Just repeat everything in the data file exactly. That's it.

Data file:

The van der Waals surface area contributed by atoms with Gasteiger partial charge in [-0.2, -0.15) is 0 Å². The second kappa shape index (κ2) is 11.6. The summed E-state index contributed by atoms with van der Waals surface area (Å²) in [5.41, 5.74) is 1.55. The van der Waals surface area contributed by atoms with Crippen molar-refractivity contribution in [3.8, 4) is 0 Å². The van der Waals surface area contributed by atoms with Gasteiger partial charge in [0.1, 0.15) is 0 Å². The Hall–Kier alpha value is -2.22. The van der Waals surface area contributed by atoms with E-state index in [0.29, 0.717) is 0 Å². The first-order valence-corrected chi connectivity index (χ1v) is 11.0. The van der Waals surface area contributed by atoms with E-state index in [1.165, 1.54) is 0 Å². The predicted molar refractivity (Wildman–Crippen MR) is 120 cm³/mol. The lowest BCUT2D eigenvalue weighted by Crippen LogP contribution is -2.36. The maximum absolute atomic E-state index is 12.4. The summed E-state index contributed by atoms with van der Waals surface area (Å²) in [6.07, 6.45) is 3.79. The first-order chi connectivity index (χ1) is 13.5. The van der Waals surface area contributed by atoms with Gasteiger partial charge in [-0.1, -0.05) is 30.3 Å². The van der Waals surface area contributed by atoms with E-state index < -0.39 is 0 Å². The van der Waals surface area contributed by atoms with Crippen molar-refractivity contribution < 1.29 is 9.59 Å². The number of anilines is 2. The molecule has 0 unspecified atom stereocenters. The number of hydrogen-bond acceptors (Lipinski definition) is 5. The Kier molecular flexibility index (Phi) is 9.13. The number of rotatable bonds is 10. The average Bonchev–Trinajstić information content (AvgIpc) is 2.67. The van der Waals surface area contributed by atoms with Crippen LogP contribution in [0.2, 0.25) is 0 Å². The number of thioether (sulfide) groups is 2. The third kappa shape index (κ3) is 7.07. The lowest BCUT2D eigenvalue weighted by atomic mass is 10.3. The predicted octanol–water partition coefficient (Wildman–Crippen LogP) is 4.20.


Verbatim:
The van der Waals surface area contributed by atoms with Gasteiger partial charge in [-0.2, -0.15) is 0 Å². The second kappa shape index (κ2) is 11.6. The summed E-state index contributed by atoms with van der Waals surface area (Å²) in [5.41, 5.74) is 1.55. The van der Waals surface area contributed by atoms with Crippen molar-refractivity contribution in [3.8, 4) is 0 Å². The van der Waals surface area contributed by atoms with Gasteiger partial charge in [0.1, 0.15) is 0 Å². The Hall–Kier alpha value is -2.22. The van der Waals surface area contributed by atoms with E-state index in [0.29, 0.717) is 0 Å². The first-order valence-corrected chi connectivity index (χ1v) is 11.0. The van der Waals surface area contributed by atoms with E-state index in [1.165, 1.54) is 0 Å². The predicted molar refractivity (Wildman–Crippen MR) is 120 cm³/mol. The lowest BCUT2D eigenvalue weighted by Crippen LogP contribution is -2.36. The maximum absolute atomic E-state index is 12.4. The summed E-state index contributed by atoms with van der Waals surface area (Å²) in [6.07, 6.45) is 3.79. The first-order chi connectivity index (χ1) is 13.5. The van der Waals surface area contributed by atoms with Gasteiger partial charge in [-0.1, -0.05) is 30.3 Å². The van der Waals surface area contributed by atoms with E-state index < -0.39 is 0 Å². The van der Waals surface area contributed by atoms with Crippen molar-refractivity contribution < 1.29 is 9.59 Å². The number of anilines is 2. The molecule has 0 unspecified atom stereocenters. The number of hydrogen-bond acceptors (Lipinski definition) is 5. The Kier molecular flexibility index (Phi) is 9.13. The number of rotatable bonds is 10. The average Bonchev–Trinajstić information content (AvgIpc) is 2.67. The van der Waals surface area contributed by atoms with Crippen LogP contribution in [0.2, 0.25) is 0 Å². The number of thioether (sulfide) groups is 2. The third kappa shape index (κ3) is 7.07. The lowest BCUT2D eigenvalue weighted by atomic mass is 10.3. The predicted octanol–water partition coefficient (Wildman–Crippen LogP) is 4.20.